If the person is right and the economics justify it, we will hire graduating interns into full-time positions. In the case of engineering students, they are hired into a field service role, where they learn how the machines are applied and what customers value. We have found that after their customer service stint, the former interns discern where their passion and interests lie, and self-select—with our involvement—key roles in the business. Among them are design engineering, project management, and software development. Because of their strong foundation in the business, they contribute in unique and precious ways.

Talent recruited and developed through internships have been critical success factors in the businesses in which I have had the honor of being responsible. We will continue to invest in our internship programs to grow our business because it’s all about the people.

Traveling the Iron Road

July 28, 2017

Filed under: life,review,travel — Terry Wohlers @ 04:05

Note: The following was authored by Julie Whitney, executive assistant at Wohlers Associates.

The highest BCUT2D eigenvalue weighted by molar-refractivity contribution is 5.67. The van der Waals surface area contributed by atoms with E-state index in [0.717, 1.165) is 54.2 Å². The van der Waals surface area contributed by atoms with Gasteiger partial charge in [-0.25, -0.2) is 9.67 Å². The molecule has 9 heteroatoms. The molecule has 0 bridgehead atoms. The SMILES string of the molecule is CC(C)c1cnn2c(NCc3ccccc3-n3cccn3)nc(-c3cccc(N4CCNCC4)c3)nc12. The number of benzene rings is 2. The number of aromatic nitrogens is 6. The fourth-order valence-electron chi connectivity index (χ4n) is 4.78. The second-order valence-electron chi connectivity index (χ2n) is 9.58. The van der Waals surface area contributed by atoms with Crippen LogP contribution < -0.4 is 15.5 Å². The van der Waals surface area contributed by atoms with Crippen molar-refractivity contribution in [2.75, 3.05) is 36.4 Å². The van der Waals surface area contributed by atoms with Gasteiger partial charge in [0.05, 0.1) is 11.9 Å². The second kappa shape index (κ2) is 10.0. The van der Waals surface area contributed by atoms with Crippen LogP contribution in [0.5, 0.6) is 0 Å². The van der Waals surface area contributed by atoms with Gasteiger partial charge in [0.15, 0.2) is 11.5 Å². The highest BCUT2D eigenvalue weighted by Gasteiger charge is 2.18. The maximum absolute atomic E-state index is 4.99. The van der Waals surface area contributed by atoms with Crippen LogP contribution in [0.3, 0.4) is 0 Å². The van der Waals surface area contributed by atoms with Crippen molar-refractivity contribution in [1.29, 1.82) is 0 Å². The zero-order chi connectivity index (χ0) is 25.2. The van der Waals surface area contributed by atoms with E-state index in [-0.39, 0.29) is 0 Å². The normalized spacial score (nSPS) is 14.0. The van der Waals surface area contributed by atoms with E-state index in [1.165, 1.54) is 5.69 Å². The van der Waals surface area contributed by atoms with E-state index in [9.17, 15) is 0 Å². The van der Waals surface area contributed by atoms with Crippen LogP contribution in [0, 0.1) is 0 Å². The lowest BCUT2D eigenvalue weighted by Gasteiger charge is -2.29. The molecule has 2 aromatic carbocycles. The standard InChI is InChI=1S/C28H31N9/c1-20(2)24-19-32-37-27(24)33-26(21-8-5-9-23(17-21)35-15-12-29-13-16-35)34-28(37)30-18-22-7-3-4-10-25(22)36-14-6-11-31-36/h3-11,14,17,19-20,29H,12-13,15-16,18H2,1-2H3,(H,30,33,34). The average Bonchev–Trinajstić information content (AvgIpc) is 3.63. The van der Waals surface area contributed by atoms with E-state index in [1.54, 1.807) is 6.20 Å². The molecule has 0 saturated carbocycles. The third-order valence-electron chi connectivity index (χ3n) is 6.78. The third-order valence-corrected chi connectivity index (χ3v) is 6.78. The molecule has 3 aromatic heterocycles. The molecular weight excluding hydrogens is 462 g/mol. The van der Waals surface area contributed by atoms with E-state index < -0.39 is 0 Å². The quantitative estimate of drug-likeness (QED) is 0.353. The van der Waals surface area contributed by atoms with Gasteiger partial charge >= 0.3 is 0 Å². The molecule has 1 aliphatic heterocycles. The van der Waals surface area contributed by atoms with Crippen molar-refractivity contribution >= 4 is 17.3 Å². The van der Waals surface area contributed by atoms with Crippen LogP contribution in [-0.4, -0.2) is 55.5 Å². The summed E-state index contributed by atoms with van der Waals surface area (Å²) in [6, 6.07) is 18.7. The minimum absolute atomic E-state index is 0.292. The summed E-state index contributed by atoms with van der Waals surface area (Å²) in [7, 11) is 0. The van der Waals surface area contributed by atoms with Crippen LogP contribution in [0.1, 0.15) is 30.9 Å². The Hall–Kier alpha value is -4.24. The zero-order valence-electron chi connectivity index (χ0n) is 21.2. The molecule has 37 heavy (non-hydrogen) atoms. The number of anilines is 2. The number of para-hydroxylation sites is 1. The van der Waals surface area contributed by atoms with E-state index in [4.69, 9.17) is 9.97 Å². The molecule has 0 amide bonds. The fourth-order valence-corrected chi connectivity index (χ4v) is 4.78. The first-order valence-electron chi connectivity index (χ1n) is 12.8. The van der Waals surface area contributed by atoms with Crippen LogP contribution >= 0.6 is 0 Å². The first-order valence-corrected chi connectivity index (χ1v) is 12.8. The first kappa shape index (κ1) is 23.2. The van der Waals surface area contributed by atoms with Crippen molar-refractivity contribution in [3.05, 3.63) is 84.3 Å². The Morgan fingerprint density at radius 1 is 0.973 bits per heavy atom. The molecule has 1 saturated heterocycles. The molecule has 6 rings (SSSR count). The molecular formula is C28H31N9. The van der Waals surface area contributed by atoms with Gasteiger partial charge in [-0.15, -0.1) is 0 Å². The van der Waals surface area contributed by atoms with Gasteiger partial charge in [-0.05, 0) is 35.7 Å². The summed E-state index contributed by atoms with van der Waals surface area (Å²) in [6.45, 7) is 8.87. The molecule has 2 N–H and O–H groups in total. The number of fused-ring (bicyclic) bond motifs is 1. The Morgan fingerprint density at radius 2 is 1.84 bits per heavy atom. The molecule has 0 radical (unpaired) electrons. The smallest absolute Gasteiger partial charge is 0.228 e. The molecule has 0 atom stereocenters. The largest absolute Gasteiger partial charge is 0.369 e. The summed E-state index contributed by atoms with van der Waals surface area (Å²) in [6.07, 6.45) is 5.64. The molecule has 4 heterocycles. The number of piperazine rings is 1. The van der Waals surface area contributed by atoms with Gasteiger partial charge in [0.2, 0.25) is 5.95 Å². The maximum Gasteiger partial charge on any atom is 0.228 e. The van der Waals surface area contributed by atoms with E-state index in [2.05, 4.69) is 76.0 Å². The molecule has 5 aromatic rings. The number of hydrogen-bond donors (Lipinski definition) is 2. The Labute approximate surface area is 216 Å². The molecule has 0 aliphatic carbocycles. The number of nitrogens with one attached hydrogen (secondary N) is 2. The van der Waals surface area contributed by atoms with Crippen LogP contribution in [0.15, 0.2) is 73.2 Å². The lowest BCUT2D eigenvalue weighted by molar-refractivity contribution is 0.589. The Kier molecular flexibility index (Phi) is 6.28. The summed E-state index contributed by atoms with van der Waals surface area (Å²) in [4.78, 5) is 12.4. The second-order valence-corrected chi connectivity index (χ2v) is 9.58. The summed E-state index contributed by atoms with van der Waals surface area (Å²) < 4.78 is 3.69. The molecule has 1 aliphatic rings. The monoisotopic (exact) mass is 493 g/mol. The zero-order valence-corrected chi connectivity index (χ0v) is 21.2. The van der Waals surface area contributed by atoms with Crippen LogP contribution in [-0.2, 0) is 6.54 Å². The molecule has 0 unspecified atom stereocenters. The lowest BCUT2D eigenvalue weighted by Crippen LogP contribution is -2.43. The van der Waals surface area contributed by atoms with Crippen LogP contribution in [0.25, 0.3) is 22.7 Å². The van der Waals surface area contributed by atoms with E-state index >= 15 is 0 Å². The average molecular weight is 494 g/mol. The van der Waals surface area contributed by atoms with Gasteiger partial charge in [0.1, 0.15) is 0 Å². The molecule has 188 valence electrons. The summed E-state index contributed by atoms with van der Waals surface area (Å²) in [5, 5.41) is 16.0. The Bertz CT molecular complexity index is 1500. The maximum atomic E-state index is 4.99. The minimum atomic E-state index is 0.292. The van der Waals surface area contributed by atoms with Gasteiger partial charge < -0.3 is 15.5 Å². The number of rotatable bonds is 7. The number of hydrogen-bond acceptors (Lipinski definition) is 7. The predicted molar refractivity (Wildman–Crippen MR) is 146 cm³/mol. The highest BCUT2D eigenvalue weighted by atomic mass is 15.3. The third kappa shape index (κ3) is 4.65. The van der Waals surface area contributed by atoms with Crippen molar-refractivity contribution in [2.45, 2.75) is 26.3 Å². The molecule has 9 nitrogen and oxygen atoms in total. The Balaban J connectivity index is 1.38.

What do World War I, the Dolomites in Italy, and Telluride, Colorado have in common? The Iron Road (aka, via ferrata). Previously, I did not know what a “via ferrata” was and had never even heard the term before our German exchange student introduced it to me. According to Wikipedia, a via ferrata is a protected climbing route in the Alps and other areas. A modern version uses a steel cable, iron rungs, pegs, or other climbing aids that run along the route. Our exchange student’s family does a via ferrata trip every summer, and I wanted to try one.

When my Google search found a via ferrata route in Telluride, Colorado, I could not believe it. I anticipated a need to travel much further. Unlike its European brethren, the Telluride route is almost completely horizontal. Traversing 4 km (2.5 miles) and 152 meters (500 feet) above the valley floor, it is one of the most spectacular and breathtaking things I’ve ever experienced.